This week’s Universities Australia Higher Education Conference – Degrees of Change – is set to look at the role that universities play in securing Australia’s prosperity, with particular focus on “the social and economic contribution that universities make to society at a local, national and global level.” That universities do make a big contribution is a given. However, when it comes to evidencing what this contribution looks like, especially around graduate outcomes, very often instead of solid details there is something of a void.
For example, how many universities out there have a good understanding of what their graduates do after completing their studies? How many know who their alumni work for? How many are aware of what occupations they are employed in and the skills they are using?
The answer to these questions is “not many,” but there is of course a good reason for this. Both internal data and official data (for instance, QILT graduate employment data) are extremely limited in terms of their ability to answer these questions, and so those questions remain unanswered and universities are left making assumptions based on incomplete data, anecdotal evidence, or perhaps even guesswork about their contribution to employability and outcomes.
Yet if universities are making a big contribution to prosperity, surely there must be ways that this can be measured more accurately. Furthermore, as stakeholders are increasingly demanding evidence of the difference they are making to graduate outcomes in a quickly changing economy, it becomes imperative for universities to improve their answers to this challenge. The question is how?
If the problem is basically one of a lack of quality internal and external data, the answer must surely be to identify and embrace data that can actually give answers to these questions. That is, data that can enable a university to explore:
- The outcomes of its graduates by course area
- The career pathways of its graduates in terms of occupations that are both related and unrelated to their area of study
- The geographic distribution of its graduates
- The outcomes of its alumni in terms of employers and industry
- A comparison of its outcomes via a national, state or peer group benchmark
With these sorts of insights to hand, a university can not only speak to the question of its contribution to prosperity in terms of quantifying numbers — X % of our students end up in Higher Management positions, for instance — but it can also use this to qualify its position as improving outcomes and employability to the Government and regulatory bodies beyond the anecdotal.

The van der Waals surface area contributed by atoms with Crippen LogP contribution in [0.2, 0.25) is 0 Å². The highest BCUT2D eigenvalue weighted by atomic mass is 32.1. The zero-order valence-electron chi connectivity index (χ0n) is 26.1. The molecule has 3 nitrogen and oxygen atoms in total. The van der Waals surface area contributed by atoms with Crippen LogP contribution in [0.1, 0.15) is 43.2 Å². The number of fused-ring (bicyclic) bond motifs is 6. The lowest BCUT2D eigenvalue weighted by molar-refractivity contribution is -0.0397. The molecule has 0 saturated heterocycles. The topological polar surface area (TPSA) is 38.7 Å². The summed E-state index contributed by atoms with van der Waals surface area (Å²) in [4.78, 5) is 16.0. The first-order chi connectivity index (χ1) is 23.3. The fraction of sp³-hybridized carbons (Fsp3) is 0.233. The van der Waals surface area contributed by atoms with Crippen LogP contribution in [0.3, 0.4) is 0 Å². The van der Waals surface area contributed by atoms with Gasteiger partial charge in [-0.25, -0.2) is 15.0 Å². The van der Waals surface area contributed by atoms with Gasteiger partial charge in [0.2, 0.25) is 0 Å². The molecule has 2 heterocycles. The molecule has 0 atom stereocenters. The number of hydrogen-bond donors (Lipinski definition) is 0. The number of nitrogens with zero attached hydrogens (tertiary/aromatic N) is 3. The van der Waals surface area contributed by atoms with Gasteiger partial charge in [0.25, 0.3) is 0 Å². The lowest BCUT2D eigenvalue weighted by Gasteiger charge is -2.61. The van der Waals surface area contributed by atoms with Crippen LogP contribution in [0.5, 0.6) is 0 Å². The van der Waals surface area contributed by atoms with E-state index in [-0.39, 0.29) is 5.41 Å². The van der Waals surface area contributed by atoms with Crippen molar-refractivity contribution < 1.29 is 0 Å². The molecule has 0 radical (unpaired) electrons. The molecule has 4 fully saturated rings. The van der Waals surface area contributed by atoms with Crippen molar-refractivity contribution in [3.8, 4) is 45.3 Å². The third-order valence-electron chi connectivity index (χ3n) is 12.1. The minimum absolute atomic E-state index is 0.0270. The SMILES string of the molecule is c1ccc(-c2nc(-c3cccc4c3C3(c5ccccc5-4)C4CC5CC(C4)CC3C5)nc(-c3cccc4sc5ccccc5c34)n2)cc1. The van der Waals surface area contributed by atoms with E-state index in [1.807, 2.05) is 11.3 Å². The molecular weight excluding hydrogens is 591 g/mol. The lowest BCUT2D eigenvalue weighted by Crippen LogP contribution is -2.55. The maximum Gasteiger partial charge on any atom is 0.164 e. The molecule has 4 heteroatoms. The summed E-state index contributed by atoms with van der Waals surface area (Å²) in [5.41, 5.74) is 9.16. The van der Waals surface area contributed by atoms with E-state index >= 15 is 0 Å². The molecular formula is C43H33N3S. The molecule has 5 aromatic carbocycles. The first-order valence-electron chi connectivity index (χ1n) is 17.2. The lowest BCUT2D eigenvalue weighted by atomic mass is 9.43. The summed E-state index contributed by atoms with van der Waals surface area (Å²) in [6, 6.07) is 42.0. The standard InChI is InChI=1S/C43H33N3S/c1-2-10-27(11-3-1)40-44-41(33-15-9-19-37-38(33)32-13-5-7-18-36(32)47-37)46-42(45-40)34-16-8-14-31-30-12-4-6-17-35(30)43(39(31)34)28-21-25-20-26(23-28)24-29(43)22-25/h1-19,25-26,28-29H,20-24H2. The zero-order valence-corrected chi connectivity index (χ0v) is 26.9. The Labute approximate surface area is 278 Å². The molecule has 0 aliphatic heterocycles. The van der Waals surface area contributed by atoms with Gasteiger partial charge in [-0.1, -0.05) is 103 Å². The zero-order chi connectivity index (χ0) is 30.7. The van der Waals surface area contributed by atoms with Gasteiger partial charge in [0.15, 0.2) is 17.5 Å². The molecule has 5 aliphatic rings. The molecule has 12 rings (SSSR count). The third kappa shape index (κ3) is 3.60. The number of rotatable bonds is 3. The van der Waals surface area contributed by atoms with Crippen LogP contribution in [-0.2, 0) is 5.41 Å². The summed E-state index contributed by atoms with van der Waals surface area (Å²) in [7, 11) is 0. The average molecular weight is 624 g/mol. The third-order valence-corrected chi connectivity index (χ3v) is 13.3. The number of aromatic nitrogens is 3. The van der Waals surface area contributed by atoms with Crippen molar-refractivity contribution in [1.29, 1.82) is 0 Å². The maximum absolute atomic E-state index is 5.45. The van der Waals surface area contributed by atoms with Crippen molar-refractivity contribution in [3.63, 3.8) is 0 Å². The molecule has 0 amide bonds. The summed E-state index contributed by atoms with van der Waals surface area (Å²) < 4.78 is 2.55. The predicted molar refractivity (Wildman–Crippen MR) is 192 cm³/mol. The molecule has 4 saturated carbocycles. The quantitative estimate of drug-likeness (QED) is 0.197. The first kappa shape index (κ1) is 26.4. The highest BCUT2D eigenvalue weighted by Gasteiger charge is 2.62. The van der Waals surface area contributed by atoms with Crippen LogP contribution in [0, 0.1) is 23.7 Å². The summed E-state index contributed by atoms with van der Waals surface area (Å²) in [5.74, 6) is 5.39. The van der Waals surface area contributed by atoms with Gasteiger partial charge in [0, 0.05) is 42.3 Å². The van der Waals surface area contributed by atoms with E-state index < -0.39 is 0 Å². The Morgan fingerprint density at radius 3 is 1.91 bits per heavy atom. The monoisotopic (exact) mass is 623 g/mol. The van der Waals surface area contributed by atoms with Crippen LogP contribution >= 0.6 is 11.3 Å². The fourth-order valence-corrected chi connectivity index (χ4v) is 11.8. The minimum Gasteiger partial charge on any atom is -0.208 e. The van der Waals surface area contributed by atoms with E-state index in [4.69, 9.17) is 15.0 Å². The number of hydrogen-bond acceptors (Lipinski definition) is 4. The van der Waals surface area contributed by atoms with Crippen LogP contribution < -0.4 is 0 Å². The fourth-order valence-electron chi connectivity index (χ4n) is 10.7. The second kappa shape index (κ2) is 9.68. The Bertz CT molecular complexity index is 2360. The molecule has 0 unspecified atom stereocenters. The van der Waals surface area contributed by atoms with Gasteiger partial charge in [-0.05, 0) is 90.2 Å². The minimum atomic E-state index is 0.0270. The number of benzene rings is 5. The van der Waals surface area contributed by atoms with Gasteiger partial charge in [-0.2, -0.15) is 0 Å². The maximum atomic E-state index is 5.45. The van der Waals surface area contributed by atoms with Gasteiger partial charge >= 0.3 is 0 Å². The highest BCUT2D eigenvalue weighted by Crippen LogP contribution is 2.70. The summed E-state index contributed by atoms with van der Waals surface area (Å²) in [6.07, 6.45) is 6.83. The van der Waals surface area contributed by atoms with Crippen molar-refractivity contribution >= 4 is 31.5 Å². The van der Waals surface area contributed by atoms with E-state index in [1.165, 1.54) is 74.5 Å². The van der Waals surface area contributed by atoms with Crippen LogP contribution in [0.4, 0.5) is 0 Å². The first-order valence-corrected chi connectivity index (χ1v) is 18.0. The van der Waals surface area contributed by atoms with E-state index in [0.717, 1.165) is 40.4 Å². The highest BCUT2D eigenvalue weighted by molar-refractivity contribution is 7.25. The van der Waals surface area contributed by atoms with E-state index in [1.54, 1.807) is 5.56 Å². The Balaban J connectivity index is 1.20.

Furthermore, insight of this nature is bound to be helpful in a number of other areas, where it raises questions, such as:
- How can the data be used to shape our future portfolio and skills planning?
- How can we use it to help our existing students understand potential career?
- How can we use the insight in our marketing and outreach?
- How can we use the data on employers and industry to reach out to business?
- How can we use the benchmark figure to improve future outcomes?
As you can see from these questions, using quality data on graduate outcomes will enable a university to think far more holistically about its current economic and social contribution, as well as open up many new avenues of discussion regarding how its future contribution can be improved.
As the focus of this week’s conference shows, the issue of the social and economic contribution made by universities is a hot topic. And it is so not just because it is true – that’s obvious – but because there is more and more pressure on universities to qualify and quantify what their impact actually is.
Anecdotal evidence and vague statements about improving employability are not up to this task. Rather, what is needed is solid evidence that a university can use to show clearly what their graduates are doing, and how their lives have been improved by the education they received. Only by incorporating this sort of insight into the life of the institution can a university properly rise to the challenge of articulating its relevance in a quickly changing economy.
To find out more about how we can give you this kind of insight, contact us now.